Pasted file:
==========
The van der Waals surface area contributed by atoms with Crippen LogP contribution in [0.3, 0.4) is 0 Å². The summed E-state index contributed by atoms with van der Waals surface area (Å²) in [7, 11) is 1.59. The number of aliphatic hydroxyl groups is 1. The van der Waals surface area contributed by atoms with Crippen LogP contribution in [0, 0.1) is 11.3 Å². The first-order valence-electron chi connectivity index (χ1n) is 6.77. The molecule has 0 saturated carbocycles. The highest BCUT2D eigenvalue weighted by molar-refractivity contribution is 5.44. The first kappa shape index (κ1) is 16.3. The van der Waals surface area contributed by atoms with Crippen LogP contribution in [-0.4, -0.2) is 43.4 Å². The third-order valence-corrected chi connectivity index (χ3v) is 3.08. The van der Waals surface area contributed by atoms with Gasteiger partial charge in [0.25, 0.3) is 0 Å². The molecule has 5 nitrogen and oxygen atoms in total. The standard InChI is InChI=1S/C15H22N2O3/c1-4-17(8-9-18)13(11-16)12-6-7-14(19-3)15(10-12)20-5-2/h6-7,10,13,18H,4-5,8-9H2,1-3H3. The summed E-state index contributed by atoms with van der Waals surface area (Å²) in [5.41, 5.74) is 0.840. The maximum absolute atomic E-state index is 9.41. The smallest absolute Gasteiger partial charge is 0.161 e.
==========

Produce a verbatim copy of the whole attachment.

The van der Waals surface area contributed by atoms with Crippen LogP contribution in [0.3, 0.4) is 0 Å². The summed E-state index contributed by atoms with van der Waals surface area (Å²) in [7, 11) is 1.59. The number of aliphatic hydroxyl groups is 1. The van der Waals surface area contributed by atoms with Crippen LogP contribution in [0, 0.1) is 11.3 Å². The first-order valence-electron chi connectivity index (χ1n) is 6.77. The molecule has 0 saturated carbocycles. The highest BCUT2D eigenvalue weighted by molar-refractivity contribution is 5.44. The first kappa shape index (κ1) is 16.3. The van der Waals surface area contributed by atoms with Crippen LogP contribution in [-0.4, -0.2) is 43.4 Å². The third-order valence-corrected chi connectivity index (χ3v) is 3.08. The van der Waals surface area contributed by atoms with Gasteiger partial charge in [0.25, 0.3) is 0 Å². The molecule has 5 nitrogen and oxygen atoms in total. The standard InChI is InChI=1S/C15H22N2O3/c1-4-17(8-9-18)13(11-16)12-6-7-14(19-3)15(10-12)20-5-2/h6-7,10,13,18H,4-5,8-9H2,1-3H3. The summed E-state index contributed by atoms with van der Waals surface area (Å²) in [5.41, 5.74) is 0.840. The maximum absolute atomic E-state index is 9.41. The smallest absolute Gasteiger partial charge is 0.161 e.